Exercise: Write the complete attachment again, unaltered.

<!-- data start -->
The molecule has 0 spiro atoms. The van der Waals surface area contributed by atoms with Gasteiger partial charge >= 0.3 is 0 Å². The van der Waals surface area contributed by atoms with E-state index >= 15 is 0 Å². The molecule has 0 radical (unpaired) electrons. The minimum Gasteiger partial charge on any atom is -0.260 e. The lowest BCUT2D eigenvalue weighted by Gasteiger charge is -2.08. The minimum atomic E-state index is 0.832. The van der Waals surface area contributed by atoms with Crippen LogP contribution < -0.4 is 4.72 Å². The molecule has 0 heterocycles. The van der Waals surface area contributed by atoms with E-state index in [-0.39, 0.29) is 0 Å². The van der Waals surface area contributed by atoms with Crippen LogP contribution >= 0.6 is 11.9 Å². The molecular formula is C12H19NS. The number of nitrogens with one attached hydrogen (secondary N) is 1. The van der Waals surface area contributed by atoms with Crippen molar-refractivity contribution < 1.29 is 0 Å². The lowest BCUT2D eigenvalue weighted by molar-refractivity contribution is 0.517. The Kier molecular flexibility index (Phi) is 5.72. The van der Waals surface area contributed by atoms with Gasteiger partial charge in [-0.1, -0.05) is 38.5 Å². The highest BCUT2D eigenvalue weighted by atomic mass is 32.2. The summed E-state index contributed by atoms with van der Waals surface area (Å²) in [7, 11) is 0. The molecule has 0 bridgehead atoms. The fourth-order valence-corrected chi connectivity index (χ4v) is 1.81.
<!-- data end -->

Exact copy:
The molecule has 0 spiro atoms. The van der Waals surface area contributed by atoms with Gasteiger partial charge >= 0.3 is 0 Å². The van der Waals surface area contributed by atoms with E-state index >= 15 is 0 Å². The molecule has 0 radical (unpaired) electrons. The minimum Gasteiger partial charge on any atom is -0.260 e. The lowest BCUT2D eigenvalue weighted by Gasteiger charge is -2.08. The minimum atomic E-state index is 0.832. The van der Waals surface area contributed by atoms with Crippen LogP contribution < -0.4 is 4.72 Å². The molecule has 0 heterocycles. The van der Waals surface area contributed by atoms with E-state index in [-0.39, 0.29) is 0 Å². The van der Waals surface area contributed by atoms with Crippen LogP contribution >= 0.6 is 11.9 Å². The molecular formula is C12H19NS. The number of nitrogens with one attached hydrogen (secondary N) is 1. The van der Waals surface area contributed by atoms with Crippen molar-refractivity contribution < 1.29 is 0 Å². The lowest BCUT2D eigenvalue weighted by molar-refractivity contribution is 0.517. The Kier molecular flexibility index (Phi) is 5.72. The van der Waals surface area contributed by atoms with Gasteiger partial charge in [-0.1, -0.05) is 38.5 Å². The highest BCUT2D eigenvalue weighted by atomic mass is 32.2. The summed E-state index contributed by atoms with van der Waals surface area (Å²) in [7, 11) is 0. The molecule has 0 bridgehead atoms. The fourth-order valence-corrected chi connectivity index (χ4v) is 1.81.